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The perks--and risks--of being first

The under-construction interior of the forthcoming Bluejacket Brewery

The 'cathedral-like' space

Bluejacket Brewery as seen from the outside

Union Market

Restaurants are notoriously risky business ventures, even then they are situated along a corridor with everything in place for success: lots of foot traffic, a central location, proximity to other restaurants, a recognized address. Breaking ground in an area not known for its food scene takes the stakes up another level.

Yet with real estate in DC’s central business districts going for a premium and many popular areas approaching saturation, savvy restaurateurs are taking chances on emerging neighborhoods, hoping that residents’ (and visitors’) ceaseless appetite for the next food destination draws them to parts of the city they might not have considered visiting.

“Pioneers will go through some struggles that those that go into more high-traffic places won’t have,” says DC restaurateur Michael Babin, “but there are some rewards. The people who live in that neighborhood and are also invested in it appreciate that you’ve taken a chance in their community.”

“We wanted to be a part of the turnaround that was going on there.”
Babin is himself a “seasoned pioneer” in the local restaurant scene. He opened his first restaurant, Evening Star Café, in his own neighborhood of Del Ray in 1997, back when the area had a much rougher image than it does today. “We were dealing with public drinking on the sidewalk in front of the restaurant, drug deals going down at closing time,” he says. “We wanted to be a part of the turnaround that was going on there.”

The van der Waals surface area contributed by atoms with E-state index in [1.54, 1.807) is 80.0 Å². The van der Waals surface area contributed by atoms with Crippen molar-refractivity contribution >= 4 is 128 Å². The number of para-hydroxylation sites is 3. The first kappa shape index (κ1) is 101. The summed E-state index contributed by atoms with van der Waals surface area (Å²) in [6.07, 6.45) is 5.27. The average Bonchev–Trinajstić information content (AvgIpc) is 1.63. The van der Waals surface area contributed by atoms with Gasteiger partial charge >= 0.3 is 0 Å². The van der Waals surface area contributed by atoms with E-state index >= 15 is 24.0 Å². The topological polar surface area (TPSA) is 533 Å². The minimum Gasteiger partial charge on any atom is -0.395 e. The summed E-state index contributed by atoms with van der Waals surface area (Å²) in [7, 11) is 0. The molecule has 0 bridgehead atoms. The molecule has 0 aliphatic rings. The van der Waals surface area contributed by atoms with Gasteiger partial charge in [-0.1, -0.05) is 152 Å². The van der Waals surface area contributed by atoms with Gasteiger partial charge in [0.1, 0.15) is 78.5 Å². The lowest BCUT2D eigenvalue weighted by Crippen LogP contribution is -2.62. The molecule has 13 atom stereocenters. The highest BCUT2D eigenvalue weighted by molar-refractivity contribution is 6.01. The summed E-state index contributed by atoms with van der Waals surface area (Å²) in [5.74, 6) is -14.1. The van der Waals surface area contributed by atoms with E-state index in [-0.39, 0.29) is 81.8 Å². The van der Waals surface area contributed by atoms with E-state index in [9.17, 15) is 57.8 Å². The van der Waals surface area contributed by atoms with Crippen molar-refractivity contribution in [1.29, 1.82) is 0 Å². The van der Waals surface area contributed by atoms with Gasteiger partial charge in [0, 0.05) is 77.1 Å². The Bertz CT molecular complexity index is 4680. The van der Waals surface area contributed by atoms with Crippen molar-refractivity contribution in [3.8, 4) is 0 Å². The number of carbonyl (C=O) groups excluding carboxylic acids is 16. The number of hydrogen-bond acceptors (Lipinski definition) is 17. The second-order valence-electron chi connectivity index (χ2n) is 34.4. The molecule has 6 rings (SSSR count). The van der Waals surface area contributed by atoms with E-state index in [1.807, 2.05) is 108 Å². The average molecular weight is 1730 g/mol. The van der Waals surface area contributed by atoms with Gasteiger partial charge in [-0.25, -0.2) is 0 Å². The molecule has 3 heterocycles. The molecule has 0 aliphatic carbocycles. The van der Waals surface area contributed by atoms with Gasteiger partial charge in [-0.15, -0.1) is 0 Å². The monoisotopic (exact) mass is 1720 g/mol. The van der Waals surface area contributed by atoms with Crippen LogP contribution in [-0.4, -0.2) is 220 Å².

Since then, Babin and his Neighborhood Restaurant Group have opened roughly a dozen food and drink-focused ventures in the DC and NoVA area, more if you count the second and third locations of some of them. When scoping locations for a new project, Babin and his group look for a strong local residential community, potential for traffic at various times of day, and neighborhoods and buildings “with character.” They’re currently working on the reopening of the Iron Gate Inn—DC’s oldest continuously operating restaurant until its shuttering in 2010--in the Dupont Circle area.  In addition, they’ll soon be opening a few new venues in Capitol Riverfront.

That’s also the neighborhood where Stephen and Amanda Briggs, owners of Zest Bistro in Capitol Hill, are planning their latest venture. Agua 301 will serve modern Mexican cuisine in a sleek space with a patio overlooking the water.

For the couple, a personal connection to the neighborhood was also a major factor in deciding where to set up shop. They live on the Hill and have been visiting Capitol Riverfront since Stephen’s stepfather bought one of the first condos there eight years ago.